Risk Factors for Kidney Cancer


About risk factors: Risk factors for Kidney Cancer are factors that do not seem to be a direct cause of the disease, but seem to be associated in some way. Having a risk factor for Kidney Cancer makes the chances of getting a condition higher but does not always lead to Kidney Cancer. Also, the absence of any risk factors or having a protective factor does not necessarily guard you against getting Kidney Cancer. For general information and a list of risk factors, see the risk center.

Risk factor list: The list of risk factors mentioned for Kidney Cancer in various sources includes:

Risk factors discussion: Cigarette smokers are also more likely than nonsmokers to develop several other types of cancer, including oral cancer and cancers of the larynx, esophagus, pancreas, bladder, kidney, and cervix. Smoking may also increase the likelihood of developing cancers of the stomach, liver, prostate, colon, and rectum. The risk of cancer begins to decrease soon after a smoker quits, and the risk continues to decline gradually each year after quitting.1

As with most other types of cancer, studies show that the risk of kidney cancer increases with age. It occurs most often between the ages of 50 and 70. It affects almost twice as many men as women. In addition, kidney cancer is somewhat more common among African American men than White men. Other risk factors for kidney cancer include:

  • Tobacco use: Research shows that smokers are twice as likely to develop kidney cancer as nonsmokers. In addition, the longer a person smokes, the higher the risk. However, the risk of kidney cancer decreases for those who quit smoking.

  • Obesity: Obesity may increase the risk of developing kidney cancer. In several studies, obesity has been associated with increased risk in women. One report suggests that being overweight may be a risk factor for men, too. The reasons for this possible link are not clear.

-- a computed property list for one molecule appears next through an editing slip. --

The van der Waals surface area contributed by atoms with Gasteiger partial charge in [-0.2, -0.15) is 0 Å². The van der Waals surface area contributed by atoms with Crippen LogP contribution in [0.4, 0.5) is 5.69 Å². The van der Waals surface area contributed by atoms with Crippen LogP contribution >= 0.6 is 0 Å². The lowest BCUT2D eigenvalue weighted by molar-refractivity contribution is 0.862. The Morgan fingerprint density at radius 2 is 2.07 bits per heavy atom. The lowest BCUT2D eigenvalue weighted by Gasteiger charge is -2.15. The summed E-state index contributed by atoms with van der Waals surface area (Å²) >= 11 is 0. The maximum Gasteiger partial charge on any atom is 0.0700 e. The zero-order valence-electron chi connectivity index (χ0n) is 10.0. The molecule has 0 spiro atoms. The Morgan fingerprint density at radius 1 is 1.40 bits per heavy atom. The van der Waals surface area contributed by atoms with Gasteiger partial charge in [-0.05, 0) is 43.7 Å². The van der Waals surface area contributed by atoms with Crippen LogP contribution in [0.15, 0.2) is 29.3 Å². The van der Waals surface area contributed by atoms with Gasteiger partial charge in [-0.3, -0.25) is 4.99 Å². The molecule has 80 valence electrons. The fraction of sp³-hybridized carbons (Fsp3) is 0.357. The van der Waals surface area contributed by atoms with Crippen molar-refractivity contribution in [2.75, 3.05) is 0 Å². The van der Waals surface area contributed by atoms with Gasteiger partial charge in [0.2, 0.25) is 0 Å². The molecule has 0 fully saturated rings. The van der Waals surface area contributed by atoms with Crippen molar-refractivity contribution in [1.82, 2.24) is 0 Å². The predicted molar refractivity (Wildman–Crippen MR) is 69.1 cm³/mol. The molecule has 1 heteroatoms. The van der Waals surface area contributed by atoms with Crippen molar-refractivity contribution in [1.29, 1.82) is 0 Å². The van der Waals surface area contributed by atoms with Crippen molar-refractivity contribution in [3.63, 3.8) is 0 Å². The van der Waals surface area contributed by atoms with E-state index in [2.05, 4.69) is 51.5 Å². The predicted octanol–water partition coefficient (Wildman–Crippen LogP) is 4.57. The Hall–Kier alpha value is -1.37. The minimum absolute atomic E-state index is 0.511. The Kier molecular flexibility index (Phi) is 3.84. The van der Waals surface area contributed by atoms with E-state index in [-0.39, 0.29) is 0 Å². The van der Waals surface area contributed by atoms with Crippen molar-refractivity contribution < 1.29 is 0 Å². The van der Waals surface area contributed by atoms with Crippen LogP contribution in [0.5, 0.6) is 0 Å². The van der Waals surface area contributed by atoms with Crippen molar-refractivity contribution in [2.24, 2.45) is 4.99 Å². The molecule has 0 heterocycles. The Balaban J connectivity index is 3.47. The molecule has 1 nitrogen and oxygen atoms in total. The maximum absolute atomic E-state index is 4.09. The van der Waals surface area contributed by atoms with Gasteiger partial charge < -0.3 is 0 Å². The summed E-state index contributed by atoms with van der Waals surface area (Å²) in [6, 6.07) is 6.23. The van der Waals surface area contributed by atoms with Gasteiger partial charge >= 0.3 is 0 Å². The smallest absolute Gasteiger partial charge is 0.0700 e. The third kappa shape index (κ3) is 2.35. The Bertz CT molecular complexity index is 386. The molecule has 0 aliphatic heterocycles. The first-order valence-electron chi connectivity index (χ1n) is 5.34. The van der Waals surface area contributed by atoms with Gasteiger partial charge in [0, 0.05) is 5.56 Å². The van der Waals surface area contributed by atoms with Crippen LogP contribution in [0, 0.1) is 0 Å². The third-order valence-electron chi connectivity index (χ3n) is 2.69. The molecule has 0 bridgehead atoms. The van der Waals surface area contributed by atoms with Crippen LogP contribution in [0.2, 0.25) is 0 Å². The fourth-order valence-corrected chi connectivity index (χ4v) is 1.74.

• Occupational exposure: A number of studies have examined occupational exposures to see whether they increase workers' chances of developing kidney cancer. Studies suggest, for example, that coke oven workers in steel plants have above-average rates of kidney cancer. In addition, there is some evidence that asbestos in the workplace, which has been linked to cancers of the lung and mesothelium (a membrane that surrounds internal organs of the body), also increases the risk of some kidney cancers.

  • Radiation: Women who have been treated with radiation therapy for disorders of the uterus may have a slightly increased risk of developing kidney cancer. Also, people who were exposed to thorotrast (thorium dioxide), a radioactive substance used in the 1920s with certain diagnostic x-rays, have an increased rate of kidney cancer. However, this substance is no longer in use, and scientists think that radiation accounts for an extremely small percentage of the total number of kidney cancers.

  • Phenacetin: Some people have developed kidney cancer after heavy, long-term use of this drug. This painkilling drug is no longer sold in the United States.

  • Dialysis: Patients on long-term use of dialysis to treat chronic kidney failure have an increased risk of developing renal cysts and renal cancer. Further study is needed to learn more about the long-term effects of dialysis on patients with kidney failure.

  • Von Hippel-Lindau (VHL) disease: Researchers have found that people who have this inherited disorder are at greater risk of developing renal cell carcinoma, as well as tumors in other organs. Researchers have found the gene responsible for VHL, and they believe that the isolation of this gene may lead to improved methods of diagnosis, treatment, and even prevention of some kidney cancers.


Risks factors for Kidney Cancer: medical news summaries: The following medical news items are relevant to risk factors for Kidney Cancer:

1. excerpt from What You Need To Know About Cancer - An Overview: NCI
2. excerpt from What You Need To Know About Kidney Cancer: NCI

Last revision: May 30, 2003

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